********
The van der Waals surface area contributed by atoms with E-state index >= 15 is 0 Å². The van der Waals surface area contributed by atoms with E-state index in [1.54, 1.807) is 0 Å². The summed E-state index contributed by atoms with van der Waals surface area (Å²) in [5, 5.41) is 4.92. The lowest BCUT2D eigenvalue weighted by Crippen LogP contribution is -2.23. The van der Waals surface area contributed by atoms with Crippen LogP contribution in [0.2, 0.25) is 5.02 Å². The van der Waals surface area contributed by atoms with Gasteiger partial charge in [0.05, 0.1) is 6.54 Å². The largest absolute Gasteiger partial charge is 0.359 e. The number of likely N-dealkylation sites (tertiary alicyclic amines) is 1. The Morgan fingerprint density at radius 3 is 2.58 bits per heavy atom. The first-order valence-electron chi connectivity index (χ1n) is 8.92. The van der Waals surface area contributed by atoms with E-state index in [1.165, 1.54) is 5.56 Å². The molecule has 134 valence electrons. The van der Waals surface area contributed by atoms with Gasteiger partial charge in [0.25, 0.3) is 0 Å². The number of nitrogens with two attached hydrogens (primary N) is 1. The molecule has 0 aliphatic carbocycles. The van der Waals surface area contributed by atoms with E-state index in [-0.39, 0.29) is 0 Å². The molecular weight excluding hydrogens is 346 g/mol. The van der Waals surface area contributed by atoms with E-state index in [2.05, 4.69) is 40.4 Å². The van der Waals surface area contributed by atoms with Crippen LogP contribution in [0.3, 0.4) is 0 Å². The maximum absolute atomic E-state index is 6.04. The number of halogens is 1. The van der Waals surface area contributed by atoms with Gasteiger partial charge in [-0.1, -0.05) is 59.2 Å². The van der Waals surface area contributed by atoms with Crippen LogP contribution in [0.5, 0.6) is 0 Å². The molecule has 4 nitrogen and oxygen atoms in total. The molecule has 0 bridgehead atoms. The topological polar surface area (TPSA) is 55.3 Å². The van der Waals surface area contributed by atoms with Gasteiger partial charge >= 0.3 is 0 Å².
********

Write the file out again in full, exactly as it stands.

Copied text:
The van der Waals surface area contributed by atoms with E-state index >= 15 is 0 Å². The van der Waals surface area contributed by atoms with E-state index in [1.54, 1.807) is 0 Å². The summed E-state index contributed by atoms with van der Waals surface area (Å²) in [5, 5.41) is 4.92. The lowest BCUT2D eigenvalue weighted by Crippen LogP contribution is -2.23. The van der Waals surface area contributed by atoms with Crippen LogP contribution in [0.2, 0.25) is 5.02 Å². The van der Waals surface area contributed by atoms with Gasteiger partial charge in [0.05, 0.1) is 6.54 Å². The largest absolute Gasteiger partial charge is 0.359 e. The number of likely N-dealkylation sites (tertiary alicyclic amines) is 1. The Morgan fingerprint density at radius 3 is 2.58 bits per heavy atom. The first-order valence-electron chi connectivity index (χ1n) is 8.92. The van der Waals surface area contributed by atoms with E-state index in [1.165, 1.54) is 5.56 Å². The molecule has 134 valence electrons. The van der Waals surface area contributed by atoms with Gasteiger partial charge in [0.25, 0.3) is 0 Å². The number of nitrogens with two attached hydrogens (primary N) is 1. The molecule has 0 aliphatic carbocycles. The van der Waals surface area contributed by atoms with E-state index in [-0.39, 0.29) is 0 Å². The molecular weight excluding hydrogens is 346 g/mol. The van der Waals surface area contributed by atoms with E-state index in [2.05, 4.69) is 40.4 Å². The van der Waals surface area contributed by atoms with Crippen LogP contribution in [0.3, 0.4) is 0 Å². The maximum absolute atomic E-state index is 6.04. The number of halogens is 1. The van der Waals surface area contributed by atoms with Gasteiger partial charge in [-0.1, -0.05) is 59.2 Å². The van der Waals surface area contributed by atoms with Crippen LogP contribution in [0.5, 0.6) is 0 Å². The molecule has 4 nitrogen and oxygen atoms in total. The molecule has 0 bridgehead atoms. The topological polar surface area (TPSA) is 55.3 Å². The van der Waals surface area contributed by atoms with Gasteiger partial charge >= 0.3 is 0 Å².